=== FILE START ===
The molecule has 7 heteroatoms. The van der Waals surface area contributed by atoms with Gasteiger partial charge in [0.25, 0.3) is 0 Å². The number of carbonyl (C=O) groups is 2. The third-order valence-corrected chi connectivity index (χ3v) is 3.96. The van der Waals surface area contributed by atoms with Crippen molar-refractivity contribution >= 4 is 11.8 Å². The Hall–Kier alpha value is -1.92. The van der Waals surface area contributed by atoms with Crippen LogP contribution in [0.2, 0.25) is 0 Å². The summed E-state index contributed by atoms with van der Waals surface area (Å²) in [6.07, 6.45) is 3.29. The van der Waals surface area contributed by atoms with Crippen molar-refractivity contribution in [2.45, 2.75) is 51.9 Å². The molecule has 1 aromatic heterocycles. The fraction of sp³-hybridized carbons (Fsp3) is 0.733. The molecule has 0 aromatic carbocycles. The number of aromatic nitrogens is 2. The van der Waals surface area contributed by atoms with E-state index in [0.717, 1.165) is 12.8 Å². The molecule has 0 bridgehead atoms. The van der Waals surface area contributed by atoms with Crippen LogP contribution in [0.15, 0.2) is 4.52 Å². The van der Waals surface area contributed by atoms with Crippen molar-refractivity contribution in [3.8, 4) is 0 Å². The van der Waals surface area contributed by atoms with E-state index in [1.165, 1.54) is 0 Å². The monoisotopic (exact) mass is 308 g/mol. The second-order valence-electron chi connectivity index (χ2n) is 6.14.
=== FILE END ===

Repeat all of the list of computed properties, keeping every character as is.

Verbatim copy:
The molecule has 7 heteroatoms. The van der Waals surface area contributed by atoms with Gasteiger partial charge in [0.25, 0.3) is 0 Å². The number of carbonyl (C=O) groups is 2. The third-order valence-corrected chi connectivity index (χ3v) is 3.96. The van der Waals surface area contributed by atoms with Crippen molar-refractivity contribution >= 4 is 11.8 Å². The Hall–Kier alpha value is -1.92. The van der Waals surface area contributed by atoms with Crippen LogP contribution in [0.2, 0.25) is 0 Å². The summed E-state index contributed by atoms with van der Waals surface area (Å²) in [6.07, 6.45) is 3.29. The van der Waals surface area contributed by atoms with Crippen molar-refractivity contribution in [2.45, 2.75) is 51.9 Å². The molecule has 1 aromatic heterocycles. The fraction of sp³-hybridized carbons (Fsp3) is 0.733. The molecule has 0 aromatic carbocycles. The number of aromatic nitrogens is 2. The van der Waals surface area contributed by atoms with E-state index in [0.717, 1.165) is 12.8 Å². The molecule has 0 bridgehead atoms. The van der Waals surface area contributed by atoms with Crippen LogP contribution in [0.15, 0.2) is 4.52 Å². The van der Waals surface area contributed by atoms with Crippen molar-refractivity contribution in [3.8, 4) is 0 Å². The van der Waals surface area contributed by atoms with E-state index in [1.165, 1.54) is 0 Å². The monoisotopic (exact) mass is 308 g/mol. The second-order valence-electron chi connectivity index (χ2n) is 6.14.